Nor you, ye Proud, impute to these the fault
If Memory o'er their tomb no trophies raise,
Where through the long-drawn aisle and fretted vault
The pealing anthem swells the note of praise.

Can storied urn or animated bust
Back to its mansion call the fleeting breath?
Can Honour's voice provoke the silent dust,
Or Flattery soothe the dull cold ear of Death?

perhaps in this neglected spot is laid
Some heart once pregnant with celestial fire;
Hands that the rod of empire might have sway'd,
Or waked to ecstasy the living lyre:

But knowledge to their eyes her ample page,
Rich with the spoils of time, did ne'er unroll;
Chill Penury repress'd their noble rage,
And froze the genial current of the soul.

Full many a gem of purest ray serene
The dark unfathom'd caves of ocean bear:
Full many a flower is born to blush unseen
And waste its sweetness on the desert air.

Some village-Hampden, that with dauntless breast
The little tyrant of his fields withstood,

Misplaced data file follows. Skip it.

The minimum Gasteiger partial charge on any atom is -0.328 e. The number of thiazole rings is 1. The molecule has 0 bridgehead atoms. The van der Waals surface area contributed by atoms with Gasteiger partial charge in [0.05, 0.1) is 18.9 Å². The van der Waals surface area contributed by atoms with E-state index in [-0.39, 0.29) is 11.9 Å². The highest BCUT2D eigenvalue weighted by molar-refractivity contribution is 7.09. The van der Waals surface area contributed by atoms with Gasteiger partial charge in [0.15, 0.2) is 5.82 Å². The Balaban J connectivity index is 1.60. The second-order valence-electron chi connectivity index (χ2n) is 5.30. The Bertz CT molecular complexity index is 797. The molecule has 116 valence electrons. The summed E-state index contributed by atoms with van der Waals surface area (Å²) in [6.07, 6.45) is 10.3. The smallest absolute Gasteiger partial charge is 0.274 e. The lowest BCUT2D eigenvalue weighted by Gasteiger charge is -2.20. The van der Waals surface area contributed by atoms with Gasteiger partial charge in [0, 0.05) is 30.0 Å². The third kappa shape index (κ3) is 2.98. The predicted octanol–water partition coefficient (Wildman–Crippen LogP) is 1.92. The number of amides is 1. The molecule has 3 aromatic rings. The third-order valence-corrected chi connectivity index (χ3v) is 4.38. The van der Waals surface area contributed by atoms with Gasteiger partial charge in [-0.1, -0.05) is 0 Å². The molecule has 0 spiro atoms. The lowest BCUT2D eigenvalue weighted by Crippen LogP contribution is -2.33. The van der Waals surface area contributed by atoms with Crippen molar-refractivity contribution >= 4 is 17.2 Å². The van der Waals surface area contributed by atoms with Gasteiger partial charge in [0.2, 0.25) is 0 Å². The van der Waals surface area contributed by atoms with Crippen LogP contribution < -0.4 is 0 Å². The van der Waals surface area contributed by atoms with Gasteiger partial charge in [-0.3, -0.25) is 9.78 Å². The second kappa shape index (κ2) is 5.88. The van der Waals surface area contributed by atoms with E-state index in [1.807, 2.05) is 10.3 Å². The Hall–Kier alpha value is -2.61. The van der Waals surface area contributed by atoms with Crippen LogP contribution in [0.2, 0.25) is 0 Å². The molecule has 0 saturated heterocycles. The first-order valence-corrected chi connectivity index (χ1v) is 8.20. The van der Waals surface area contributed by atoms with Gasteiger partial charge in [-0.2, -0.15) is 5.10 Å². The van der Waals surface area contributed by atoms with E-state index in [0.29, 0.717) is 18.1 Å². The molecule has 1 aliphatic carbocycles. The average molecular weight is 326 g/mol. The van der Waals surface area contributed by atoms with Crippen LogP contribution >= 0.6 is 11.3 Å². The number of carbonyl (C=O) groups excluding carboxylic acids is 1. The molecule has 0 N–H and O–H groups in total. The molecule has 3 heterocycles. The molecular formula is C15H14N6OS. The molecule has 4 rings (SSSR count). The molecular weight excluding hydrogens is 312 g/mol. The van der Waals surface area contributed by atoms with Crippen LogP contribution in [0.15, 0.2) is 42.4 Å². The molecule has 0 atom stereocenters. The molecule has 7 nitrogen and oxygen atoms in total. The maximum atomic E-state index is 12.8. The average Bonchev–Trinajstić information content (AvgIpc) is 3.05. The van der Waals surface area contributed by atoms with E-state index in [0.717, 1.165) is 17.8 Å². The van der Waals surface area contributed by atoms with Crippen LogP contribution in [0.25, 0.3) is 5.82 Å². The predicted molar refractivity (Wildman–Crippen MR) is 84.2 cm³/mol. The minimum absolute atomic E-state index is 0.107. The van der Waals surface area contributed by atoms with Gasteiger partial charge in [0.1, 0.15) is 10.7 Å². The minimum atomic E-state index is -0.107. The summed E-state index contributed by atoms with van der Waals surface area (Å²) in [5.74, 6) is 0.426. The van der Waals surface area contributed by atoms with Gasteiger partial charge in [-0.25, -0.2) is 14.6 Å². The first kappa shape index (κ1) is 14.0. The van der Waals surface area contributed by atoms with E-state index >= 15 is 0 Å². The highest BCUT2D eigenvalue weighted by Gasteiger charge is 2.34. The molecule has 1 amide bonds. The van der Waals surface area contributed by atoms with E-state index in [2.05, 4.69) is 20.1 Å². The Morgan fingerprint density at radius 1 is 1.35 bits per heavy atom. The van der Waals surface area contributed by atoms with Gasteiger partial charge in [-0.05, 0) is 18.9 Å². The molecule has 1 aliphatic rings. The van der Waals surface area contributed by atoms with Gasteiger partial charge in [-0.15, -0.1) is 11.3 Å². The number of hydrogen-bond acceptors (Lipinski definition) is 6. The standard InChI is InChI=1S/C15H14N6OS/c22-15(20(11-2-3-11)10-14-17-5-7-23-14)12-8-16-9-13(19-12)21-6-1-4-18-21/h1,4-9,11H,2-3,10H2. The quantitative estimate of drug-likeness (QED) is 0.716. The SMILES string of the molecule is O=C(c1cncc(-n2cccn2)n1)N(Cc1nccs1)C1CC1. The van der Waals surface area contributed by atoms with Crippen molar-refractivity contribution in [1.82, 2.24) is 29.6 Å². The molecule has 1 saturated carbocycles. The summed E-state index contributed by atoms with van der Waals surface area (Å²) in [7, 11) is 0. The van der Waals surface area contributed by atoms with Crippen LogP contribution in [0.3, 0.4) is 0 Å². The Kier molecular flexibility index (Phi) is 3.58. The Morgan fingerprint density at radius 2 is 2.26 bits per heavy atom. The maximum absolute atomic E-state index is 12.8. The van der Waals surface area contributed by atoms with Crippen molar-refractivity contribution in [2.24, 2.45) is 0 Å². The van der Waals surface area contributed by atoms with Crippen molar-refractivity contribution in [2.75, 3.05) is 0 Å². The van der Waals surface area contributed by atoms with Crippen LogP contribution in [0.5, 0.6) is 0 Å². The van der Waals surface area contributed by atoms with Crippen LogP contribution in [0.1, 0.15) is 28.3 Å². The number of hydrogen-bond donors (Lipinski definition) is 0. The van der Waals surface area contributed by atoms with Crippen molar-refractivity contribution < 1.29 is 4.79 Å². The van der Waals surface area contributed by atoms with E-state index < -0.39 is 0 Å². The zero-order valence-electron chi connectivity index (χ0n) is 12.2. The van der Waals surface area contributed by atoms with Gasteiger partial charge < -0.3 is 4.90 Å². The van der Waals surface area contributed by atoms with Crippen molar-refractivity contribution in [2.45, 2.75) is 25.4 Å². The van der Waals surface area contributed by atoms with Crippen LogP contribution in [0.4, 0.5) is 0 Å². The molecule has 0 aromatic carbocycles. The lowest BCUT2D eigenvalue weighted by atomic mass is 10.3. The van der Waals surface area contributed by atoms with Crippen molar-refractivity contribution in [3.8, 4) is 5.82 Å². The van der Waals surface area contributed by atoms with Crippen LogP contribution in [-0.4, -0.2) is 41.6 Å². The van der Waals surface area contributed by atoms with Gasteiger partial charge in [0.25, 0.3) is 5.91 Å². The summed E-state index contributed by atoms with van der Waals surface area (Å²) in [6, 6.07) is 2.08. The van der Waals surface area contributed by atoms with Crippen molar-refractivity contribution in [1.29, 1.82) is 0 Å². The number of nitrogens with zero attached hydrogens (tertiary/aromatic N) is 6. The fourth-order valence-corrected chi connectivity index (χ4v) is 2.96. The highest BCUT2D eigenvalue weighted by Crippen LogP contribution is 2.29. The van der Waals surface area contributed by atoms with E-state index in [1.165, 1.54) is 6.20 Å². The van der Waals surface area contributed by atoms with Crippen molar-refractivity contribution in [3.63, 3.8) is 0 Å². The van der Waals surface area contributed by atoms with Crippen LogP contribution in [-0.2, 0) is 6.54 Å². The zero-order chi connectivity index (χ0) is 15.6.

Some mute inglorious Milton here may 'rest,
Some Cromwell, guiltless of his country's blood.

Th' applause of list'ning senates to command,
The threats of pain and ruin to despise,
To scatter plenty o'er a smiling land,
And read their history in a nation's eyes,

Their lot forbad: nor circumscribed alone
Their growing virtues, but their crimes confined;
Forbad to wade through slaughter to a throne,
And shut the gates of mercy on mankind,

The struggling pangs of conscious truth to hide,
To quench the blushes of ingenuous shame,
Or heap the shrine of Luxury and Pride
With incense kindled at the Muse's flame.

Far from the madding crowd's ignoble strife,
Their sober wishes never learn'd to stray;
Along the cool sequester'd vale of life